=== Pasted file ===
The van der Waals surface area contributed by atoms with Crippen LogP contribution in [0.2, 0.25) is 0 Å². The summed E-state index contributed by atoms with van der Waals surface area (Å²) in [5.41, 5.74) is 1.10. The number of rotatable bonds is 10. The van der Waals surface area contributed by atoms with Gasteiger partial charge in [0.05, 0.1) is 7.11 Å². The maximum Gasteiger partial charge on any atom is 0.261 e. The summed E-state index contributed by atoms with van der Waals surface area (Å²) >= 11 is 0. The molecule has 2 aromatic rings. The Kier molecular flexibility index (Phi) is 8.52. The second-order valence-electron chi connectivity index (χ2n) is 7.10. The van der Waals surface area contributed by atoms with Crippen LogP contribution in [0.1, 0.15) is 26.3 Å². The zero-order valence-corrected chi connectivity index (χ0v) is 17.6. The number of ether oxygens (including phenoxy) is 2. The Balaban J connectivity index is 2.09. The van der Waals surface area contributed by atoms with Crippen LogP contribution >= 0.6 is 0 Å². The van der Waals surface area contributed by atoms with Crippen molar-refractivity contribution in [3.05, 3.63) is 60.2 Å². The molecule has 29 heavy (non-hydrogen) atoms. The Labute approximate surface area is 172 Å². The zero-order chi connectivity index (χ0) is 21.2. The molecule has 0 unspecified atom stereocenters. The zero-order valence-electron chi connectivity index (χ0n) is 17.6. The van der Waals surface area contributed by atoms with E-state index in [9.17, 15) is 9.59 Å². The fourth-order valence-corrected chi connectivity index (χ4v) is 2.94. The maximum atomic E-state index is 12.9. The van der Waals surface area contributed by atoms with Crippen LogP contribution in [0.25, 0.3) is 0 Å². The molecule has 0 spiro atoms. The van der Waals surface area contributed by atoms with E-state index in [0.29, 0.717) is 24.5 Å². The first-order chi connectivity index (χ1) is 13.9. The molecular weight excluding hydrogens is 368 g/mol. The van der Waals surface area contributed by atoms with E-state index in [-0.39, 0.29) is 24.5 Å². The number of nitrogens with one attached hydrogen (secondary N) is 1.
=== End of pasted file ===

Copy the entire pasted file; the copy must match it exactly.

The van der Waals surface area contributed by atoms with Crippen LogP contribution in [0.2, 0.25) is 0 Å². The summed E-state index contributed by atoms with van der Waals surface area (Å²) in [5.41, 5.74) is 1.10. The number of rotatable bonds is 10. The van der Waals surface area contributed by atoms with Gasteiger partial charge in [0.05, 0.1) is 7.11 Å². The maximum Gasteiger partial charge on any atom is 0.261 e. The summed E-state index contributed by atoms with van der Waals surface area (Å²) >= 11 is 0. The molecule has 2 aromatic rings. The Kier molecular flexibility index (Phi) is 8.52. The second-order valence-electron chi connectivity index (χ2n) is 7.10. The van der Waals surface area contributed by atoms with Crippen LogP contribution in [0.1, 0.15) is 26.3 Å². The zero-order valence-corrected chi connectivity index (χ0v) is 17.6. The number of ether oxygens (including phenoxy) is 2. The Balaban J connectivity index is 2.09. The van der Waals surface area contributed by atoms with Crippen LogP contribution >= 0.6 is 0 Å². The van der Waals surface area contributed by atoms with Crippen molar-refractivity contribution in [3.05, 3.63) is 60.2 Å². The molecule has 29 heavy (non-hydrogen) atoms. The Labute approximate surface area is 172 Å². The zero-order chi connectivity index (χ0) is 21.2. The molecule has 0 unspecified atom stereocenters. The zero-order valence-electron chi connectivity index (χ0n) is 17.6. The van der Waals surface area contributed by atoms with E-state index in [9.17, 15) is 9.59 Å². The fourth-order valence-corrected chi connectivity index (χ4v) is 2.94. The maximum atomic E-state index is 12.9. The van der Waals surface area contributed by atoms with Crippen LogP contribution in [0.25, 0.3) is 0 Å². The molecule has 0 spiro atoms. The van der Waals surface area contributed by atoms with E-state index in [0.29, 0.717) is 24.5 Å². The first-order chi connectivity index (χ1) is 13.9. The molecular weight excluding hydrogens is 368 g/mol. The van der Waals surface area contributed by atoms with E-state index in [-0.39, 0.29) is 24.5 Å². The number of nitrogens with one attached hydrogen (secondary N) is 1.